The crime of committing journalism exposes dangerous trend

The Harvard Crimson, the university’s student-run newspaper, is facing campus backlash after requesting comment from Immigration and Customs Enforcement (ICE) officials for an article on a campus protest against the agency.

Eleven student groups, including the Harvard College Democrats, signed a petition accusing the Harvard Crimson of showing cultural insensitivity for even contacting the government agency.

Northwestern University’s student newspaper — a product of an acknowledged elite journalism program — published an editorial apologizing for “mistakes” made while covering protests of former attorney general Jeff Sessions’ visit to campus Nov. 5.

The “mistakes”?

The newspaper tweeted out photos of students protesting Sessions and used the campus phone directory to call some of those demonstrators for interviews.

Both student newspapers were guilty of the crime of committing journalism.

You won’t find this listed among criminal law statutes. It’s a relatively new offense.

But it’s catching on.

And that’s dangerous.

The scary part of these two developments is that they involve student journalists at top schools — the future of our profession, key players in the journalism product you will consume in the future.

And they are apologizing for interviewing people who participated in an event/protest?

They are facing backlash — and seemingly bowing to it — for daring to get the other side of the story about an agency being protested?

Good journalism — what you are seeking — involves honest reporting and editing and delivery of news without opinion or bias. It sounds boring. But when any of that is lacking, you are being shortchanged.

Of course there is room for opinion on any media platform. And there is some informed commentary that is going on today. And it is important. But it needs to be clearly labeled. Too often today, opinion is showing up on the front page or the “newscast” while objective reporting and hard information are relegated to a background role.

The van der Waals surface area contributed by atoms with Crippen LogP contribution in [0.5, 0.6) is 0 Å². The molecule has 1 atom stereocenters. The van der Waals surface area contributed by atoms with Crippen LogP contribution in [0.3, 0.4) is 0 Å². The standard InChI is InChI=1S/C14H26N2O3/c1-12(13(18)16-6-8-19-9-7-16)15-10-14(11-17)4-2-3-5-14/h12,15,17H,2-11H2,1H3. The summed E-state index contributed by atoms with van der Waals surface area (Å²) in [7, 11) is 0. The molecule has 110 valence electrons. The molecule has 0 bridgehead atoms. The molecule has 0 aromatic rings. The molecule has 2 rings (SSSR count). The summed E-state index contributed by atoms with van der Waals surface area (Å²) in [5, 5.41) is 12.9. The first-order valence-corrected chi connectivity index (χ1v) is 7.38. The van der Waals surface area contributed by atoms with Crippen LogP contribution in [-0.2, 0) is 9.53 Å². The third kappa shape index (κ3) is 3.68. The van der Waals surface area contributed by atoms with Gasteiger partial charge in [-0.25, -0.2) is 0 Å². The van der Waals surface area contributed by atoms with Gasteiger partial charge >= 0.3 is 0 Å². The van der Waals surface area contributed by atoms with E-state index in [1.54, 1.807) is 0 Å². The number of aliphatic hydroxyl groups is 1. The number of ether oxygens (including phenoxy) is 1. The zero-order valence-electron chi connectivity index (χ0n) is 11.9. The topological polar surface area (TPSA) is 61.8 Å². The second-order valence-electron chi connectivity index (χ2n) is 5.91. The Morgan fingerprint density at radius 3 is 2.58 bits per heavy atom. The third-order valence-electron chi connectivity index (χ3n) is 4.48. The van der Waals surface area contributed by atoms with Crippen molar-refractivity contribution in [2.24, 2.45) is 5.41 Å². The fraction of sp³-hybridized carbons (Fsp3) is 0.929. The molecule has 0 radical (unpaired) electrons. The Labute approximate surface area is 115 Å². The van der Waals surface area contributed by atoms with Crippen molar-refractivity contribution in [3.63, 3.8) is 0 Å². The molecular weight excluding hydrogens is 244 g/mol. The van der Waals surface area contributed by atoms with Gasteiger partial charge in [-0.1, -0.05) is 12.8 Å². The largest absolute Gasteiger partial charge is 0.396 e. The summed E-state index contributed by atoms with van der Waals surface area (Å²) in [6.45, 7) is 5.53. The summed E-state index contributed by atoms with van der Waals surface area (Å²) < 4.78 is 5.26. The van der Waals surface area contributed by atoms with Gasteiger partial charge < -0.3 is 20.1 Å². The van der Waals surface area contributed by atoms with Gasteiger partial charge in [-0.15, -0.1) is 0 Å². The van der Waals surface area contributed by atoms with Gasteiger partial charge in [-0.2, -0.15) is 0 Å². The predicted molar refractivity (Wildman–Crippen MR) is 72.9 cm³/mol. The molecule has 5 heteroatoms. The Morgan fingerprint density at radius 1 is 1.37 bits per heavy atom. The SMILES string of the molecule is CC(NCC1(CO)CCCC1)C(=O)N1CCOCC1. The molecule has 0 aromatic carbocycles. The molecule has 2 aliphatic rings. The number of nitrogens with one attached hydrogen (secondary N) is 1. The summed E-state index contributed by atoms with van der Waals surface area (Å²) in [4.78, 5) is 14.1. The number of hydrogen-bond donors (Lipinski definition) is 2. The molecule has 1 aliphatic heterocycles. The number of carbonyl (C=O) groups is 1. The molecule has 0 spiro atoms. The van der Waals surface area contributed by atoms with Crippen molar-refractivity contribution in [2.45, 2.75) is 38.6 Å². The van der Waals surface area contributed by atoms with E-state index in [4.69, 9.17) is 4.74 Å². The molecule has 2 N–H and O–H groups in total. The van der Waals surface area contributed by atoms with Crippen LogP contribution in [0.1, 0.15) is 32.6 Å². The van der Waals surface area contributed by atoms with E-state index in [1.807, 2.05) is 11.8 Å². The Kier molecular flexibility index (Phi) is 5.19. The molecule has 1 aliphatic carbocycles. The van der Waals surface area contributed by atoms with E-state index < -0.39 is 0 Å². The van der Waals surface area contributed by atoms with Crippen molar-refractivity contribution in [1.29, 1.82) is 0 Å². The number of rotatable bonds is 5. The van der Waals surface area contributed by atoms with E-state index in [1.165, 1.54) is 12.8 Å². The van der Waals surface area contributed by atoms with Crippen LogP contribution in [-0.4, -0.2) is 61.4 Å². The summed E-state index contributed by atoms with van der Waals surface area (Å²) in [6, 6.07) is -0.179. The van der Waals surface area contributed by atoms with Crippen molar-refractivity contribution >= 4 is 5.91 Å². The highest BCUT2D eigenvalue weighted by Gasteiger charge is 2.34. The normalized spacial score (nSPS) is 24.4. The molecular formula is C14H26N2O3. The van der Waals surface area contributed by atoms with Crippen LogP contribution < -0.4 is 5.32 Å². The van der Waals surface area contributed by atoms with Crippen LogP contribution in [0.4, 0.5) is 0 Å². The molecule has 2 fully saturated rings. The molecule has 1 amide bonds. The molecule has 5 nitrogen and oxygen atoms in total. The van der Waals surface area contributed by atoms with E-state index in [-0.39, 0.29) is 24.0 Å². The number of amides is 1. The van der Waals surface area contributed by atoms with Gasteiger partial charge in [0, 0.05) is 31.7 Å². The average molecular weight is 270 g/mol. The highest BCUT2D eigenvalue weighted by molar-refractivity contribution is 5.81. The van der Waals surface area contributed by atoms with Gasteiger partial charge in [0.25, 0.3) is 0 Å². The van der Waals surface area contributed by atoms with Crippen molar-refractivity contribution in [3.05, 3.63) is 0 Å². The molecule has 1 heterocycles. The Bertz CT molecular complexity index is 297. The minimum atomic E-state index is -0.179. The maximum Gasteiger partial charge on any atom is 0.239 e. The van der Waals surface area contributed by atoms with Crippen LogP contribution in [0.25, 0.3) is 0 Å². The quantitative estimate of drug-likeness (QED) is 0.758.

The University of North Carolina journalism school, which is considered one of the nation’s best, recently announced a renewed emphasis on the core values of journalism.

That was heartening to hear for this 1975 graduate of that school of journalism. For many of the past 45 years, I have been wondering if they were still teaching the profession the way they taught it in 1975.

Dr. Richard Cole and Dr. Walter Spearman did not push a political agenda with their instruction. I have no idea what their thoughts were on anything political.

Instead, they supplied a granite journalism foundation of objectivity, fairness, balance and letting the story be the star. They did it so well that even a mediocre student like yours truly could come away with an effective educational experience and use it to fuel a 45-year career.

In most surveys today, the media ranks about the same or below the lawmakers they cover in terms of trust.

That’s our fault. Why should readers trust us if stories on the front page are full of agenda-pushing rather than balanced reporting of information? While I can personally attest that the Sun-Gazette has always emphasized objectivity and balance, many of the largest newspapers with a national following are regularly guilty of knowingly abusing journalism principles.

Why should viewers trust us when what is labeled a newscast is peppered with persuasion rather than even delivery and content in every other sentence or video clip?

Walter Cronkite, the CBS nightly news icon, was regarded as “the most trusted man in America.” Cronkite, it turns out, was quite liberal, like many of today’s deliverers of the nightly news. The difference is, his balanced content and even delivery in every instance gave no indication of political leanings.

The future professional journalists at Harvard and Northwestern and the rest of the communications schools need to know that readers, listeners and viewers are not dumb. If they pick up a newspaper and see opinion on a front-page story where they came for information, they will notice. If they tune in to a newscast and feel a political shakedown instead, they will notice.

And if that keeps happening, they eventually will skip the exercise entirely and get their “news” from Facebook or Twitter.

The next generation of journalists roaming our college campuses today don’t need to apologize for practicing correct communications. They need to wear it like a badge of honor.

And then they need to do their best to restore the foundations of our profession.

David F. Troisi is retired as editor of the Sun-Gazette.


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